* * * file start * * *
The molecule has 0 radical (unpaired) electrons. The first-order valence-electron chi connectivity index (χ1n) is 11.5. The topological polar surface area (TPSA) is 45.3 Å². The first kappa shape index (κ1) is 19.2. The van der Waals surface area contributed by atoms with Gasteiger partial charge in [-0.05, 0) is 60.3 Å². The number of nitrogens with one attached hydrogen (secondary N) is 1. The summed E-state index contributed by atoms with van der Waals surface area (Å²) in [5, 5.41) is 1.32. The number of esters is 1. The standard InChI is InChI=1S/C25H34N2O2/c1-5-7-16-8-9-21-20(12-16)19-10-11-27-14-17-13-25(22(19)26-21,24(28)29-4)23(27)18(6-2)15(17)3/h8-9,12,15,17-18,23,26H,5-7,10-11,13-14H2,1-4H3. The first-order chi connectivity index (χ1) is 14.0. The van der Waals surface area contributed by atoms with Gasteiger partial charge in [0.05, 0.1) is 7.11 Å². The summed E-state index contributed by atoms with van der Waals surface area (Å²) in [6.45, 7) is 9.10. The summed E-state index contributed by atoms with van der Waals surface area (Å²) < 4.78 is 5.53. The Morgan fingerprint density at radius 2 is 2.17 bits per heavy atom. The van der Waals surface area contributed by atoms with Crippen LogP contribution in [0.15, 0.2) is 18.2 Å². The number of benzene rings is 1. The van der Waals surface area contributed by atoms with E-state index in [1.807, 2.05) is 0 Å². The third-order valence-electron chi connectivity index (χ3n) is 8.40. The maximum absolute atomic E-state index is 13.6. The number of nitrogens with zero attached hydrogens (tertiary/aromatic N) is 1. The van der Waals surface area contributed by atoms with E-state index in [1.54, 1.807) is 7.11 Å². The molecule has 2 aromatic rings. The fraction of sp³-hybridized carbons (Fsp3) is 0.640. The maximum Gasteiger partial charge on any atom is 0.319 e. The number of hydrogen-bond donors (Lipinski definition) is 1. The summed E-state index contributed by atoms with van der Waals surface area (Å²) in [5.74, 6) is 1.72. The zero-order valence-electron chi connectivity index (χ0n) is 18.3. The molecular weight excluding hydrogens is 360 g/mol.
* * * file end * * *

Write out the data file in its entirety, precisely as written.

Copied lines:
The molecule has 0 radical (unpaired) electrons. The first-order valence-electron chi connectivity index (χ1n) is 11.5. The topological polar surface area (TPSA) is 45.3 Å². The first kappa shape index (κ1) is 19.2. The van der Waals surface area contributed by atoms with Gasteiger partial charge in [-0.05, 0) is 60.3 Å². The number of nitrogens with one attached hydrogen (secondary N) is 1. The summed E-state index contributed by atoms with van der Waals surface area (Å²) in [5, 5.41) is 1.32. The number of esters is 1. The standard InChI is InChI=1S/C25H34N2O2/c1-5-7-16-8-9-21-20(12-16)19-10-11-27-14-17-13-25(22(19)26-21,24(28)29-4)23(27)18(6-2)15(17)3/h8-9,12,15,17-18,23,26H,5-7,10-11,13-14H2,1-4H3. The first-order chi connectivity index (χ1) is 14.0. The van der Waals surface area contributed by atoms with Gasteiger partial charge in [0.05, 0.1) is 7.11 Å². The summed E-state index contributed by atoms with van der Waals surface area (Å²) in [6.45, 7) is 9.10. The summed E-state index contributed by atoms with van der Waals surface area (Å²) < 4.78 is 5.53. The Morgan fingerprint density at radius 2 is 2.17 bits per heavy atom. The van der Waals surface area contributed by atoms with Crippen LogP contribution in [0.15, 0.2) is 18.2 Å². The number of benzene rings is 1. The van der Waals surface area contributed by atoms with E-state index in [1.807, 2.05) is 0 Å². The third-order valence-electron chi connectivity index (χ3n) is 8.40. The maximum absolute atomic E-state index is 13.6. The number of nitrogens with zero attached hydrogens (tertiary/aromatic N) is 1. The van der Waals surface area contributed by atoms with E-state index in [1.54, 1.807) is 7.11 Å². The molecule has 2 aromatic rings. The fraction of sp³-hybridized carbons (Fsp3) is 0.640. The maximum Gasteiger partial charge on any atom is 0.319 e. The number of hydrogen-bond donors (Lipinski definition) is 1. The summed E-state index contributed by atoms with van der Waals surface area (Å²) in [5.74, 6) is 1.72. The zero-order valence-electron chi connectivity index (χ0n) is 18.3. The molecular weight excluding hydrogens is 360 g/mol.